Reading the 2017 book Drawdown: The Most Comprehensive Plan Ever Proposed to Reverse Global Warming was an outlook changer for Asheville High School science teacher Sarah Duffer. From a doomsday “consciousness of being victims to climate change,” she says, she became convinced that “climate change is really an invitation for us to create a more resilient, equitable, sustainable society and economy.”
Duffer saw the need for a similar shift of perspective in her students’ thinking about climate change. “They know that the clock is ticking and that [it’s] really up to their generation,” she says. When she discovered the inaugural Drawdown EcoChallenge, a global competition based on the book, she jumped at the chance to bring proactive solutions into her lesson plan.
Last year saw Duffer lead Asheville High against 765 other teams. The students achieved victory over the Taiwan Sugar Corp. in a leapfrogging race to make the most impact, earning most of their points through their time spent studying solutions to reverse climate change.
For this year’s challenge, April 3-24, Duffer has a different approach in mind. “We don’t need to win again,” she says. Instead, she wants to help other schools start teams and see more local teams put solutions into action. “It’s all about getting more people on board,” she points out.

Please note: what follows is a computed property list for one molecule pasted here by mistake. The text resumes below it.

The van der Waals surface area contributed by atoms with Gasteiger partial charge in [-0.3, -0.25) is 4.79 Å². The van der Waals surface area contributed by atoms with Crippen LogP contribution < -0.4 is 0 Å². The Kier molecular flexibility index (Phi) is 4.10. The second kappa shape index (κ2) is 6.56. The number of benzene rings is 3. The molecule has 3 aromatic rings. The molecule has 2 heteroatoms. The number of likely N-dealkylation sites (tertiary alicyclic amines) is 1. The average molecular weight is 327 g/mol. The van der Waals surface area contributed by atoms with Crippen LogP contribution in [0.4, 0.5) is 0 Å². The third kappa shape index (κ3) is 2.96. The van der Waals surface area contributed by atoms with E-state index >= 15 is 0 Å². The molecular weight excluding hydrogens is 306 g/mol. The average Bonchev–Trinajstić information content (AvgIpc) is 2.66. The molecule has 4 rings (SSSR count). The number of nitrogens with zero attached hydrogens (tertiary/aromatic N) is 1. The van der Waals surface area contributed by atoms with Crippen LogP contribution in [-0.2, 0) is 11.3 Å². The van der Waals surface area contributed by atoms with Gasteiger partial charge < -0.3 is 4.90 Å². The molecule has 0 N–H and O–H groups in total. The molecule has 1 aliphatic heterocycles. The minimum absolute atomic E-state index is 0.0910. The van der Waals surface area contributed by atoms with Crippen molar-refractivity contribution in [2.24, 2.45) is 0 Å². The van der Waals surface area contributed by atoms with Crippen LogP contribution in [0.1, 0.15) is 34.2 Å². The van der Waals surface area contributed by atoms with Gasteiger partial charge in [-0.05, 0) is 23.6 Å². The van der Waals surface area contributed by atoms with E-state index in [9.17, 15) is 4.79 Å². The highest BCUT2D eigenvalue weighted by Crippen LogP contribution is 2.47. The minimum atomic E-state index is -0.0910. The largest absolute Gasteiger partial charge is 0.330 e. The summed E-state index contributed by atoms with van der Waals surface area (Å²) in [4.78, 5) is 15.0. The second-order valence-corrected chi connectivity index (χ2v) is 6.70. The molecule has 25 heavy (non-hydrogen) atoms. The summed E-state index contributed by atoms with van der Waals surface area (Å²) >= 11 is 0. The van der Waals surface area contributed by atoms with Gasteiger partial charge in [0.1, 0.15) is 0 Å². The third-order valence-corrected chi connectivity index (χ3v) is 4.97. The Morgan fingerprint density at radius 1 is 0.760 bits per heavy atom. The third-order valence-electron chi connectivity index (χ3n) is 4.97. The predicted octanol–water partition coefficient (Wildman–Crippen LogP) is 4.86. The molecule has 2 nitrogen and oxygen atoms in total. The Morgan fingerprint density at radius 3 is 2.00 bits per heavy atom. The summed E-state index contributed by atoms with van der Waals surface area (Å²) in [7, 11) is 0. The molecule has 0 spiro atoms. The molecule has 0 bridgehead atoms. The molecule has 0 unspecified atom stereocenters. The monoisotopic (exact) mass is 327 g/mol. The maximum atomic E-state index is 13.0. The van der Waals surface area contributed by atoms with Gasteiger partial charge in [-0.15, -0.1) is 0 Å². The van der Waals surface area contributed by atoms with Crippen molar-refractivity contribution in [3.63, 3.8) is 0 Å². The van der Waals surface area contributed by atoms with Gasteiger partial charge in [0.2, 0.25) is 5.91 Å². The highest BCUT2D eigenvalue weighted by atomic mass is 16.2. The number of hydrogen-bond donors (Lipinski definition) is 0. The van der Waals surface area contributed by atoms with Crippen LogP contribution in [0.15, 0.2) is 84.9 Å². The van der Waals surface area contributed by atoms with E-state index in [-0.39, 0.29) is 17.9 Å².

Duffer says the approach is ideal for people in the area interested in promoting a resilient community because “Drawdown is about environmental, social and economic sustainability. Solutions are rooted in research and focused on equity.”
Editor’s note: As part of our monthlong celebration of this region’s commitment to sustainable ways of living and working in community, Xpress is highlighting some of those who are making a difference by taking action on a variety of creative and inspiring initiatives.